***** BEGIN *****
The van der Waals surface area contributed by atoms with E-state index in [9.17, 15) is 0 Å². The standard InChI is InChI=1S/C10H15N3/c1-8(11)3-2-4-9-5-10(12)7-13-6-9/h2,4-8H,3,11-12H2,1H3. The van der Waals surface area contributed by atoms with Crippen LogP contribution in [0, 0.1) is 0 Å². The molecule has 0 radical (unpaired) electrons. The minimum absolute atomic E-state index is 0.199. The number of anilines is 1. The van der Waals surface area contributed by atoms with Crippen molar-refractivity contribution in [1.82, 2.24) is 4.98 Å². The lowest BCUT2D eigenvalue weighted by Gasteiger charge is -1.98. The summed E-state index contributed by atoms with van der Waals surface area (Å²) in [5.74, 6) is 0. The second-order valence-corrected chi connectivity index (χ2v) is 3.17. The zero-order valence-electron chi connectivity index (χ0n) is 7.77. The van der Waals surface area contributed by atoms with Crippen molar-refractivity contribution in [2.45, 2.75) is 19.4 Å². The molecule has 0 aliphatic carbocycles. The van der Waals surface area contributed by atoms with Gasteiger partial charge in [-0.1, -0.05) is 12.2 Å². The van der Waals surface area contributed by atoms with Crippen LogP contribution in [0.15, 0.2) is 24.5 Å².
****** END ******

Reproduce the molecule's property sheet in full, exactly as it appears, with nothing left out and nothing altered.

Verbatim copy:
The van der Waals surface area contributed by atoms with E-state index in [9.17, 15) is 0 Å². The standard InChI is InChI=1S/C10H15N3/c1-8(11)3-2-4-9-5-10(12)7-13-6-9/h2,4-8H,3,11-12H2,1H3. The van der Waals surface area contributed by atoms with Crippen LogP contribution in [0, 0.1) is 0 Å². The molecule has 0 radical (unpaired) electrons. The minimum absolute atomic E-state index is 0.199. The number of anilines is 1. The van der Waals surface area contributed by atoms with Crippen molar-refractivity contribution in [1.82, 2.24) is 4.98 Å². The lowest BCUT2D eigenvalue weighted by Gasteiger charge is -1.98. The summed E-state index contributed by atoms with van der Waals surface area (Å²) in [5.74, 6) is 0. The second-order valence-corrected chi connectivity index (χ2v) is 3.17. The zero-order valence-electron chi connectivity index (χ0n) is 7.77. The van der Waals surface area contributed by atoms with Crippen molar-refractivity contribution in [2.45, 2.75) is 19.4 Å². The molecule has 0 aliphatic carbocycles. The van der Waals surface area contributed by atoms with Gasteiger partial charge in [-0.1, -0.05) is 12.2 Å². The van der Waals surface area contributed by atoms with Crippen LogP contribution in [0.15, 0.2) is 24.5 Å².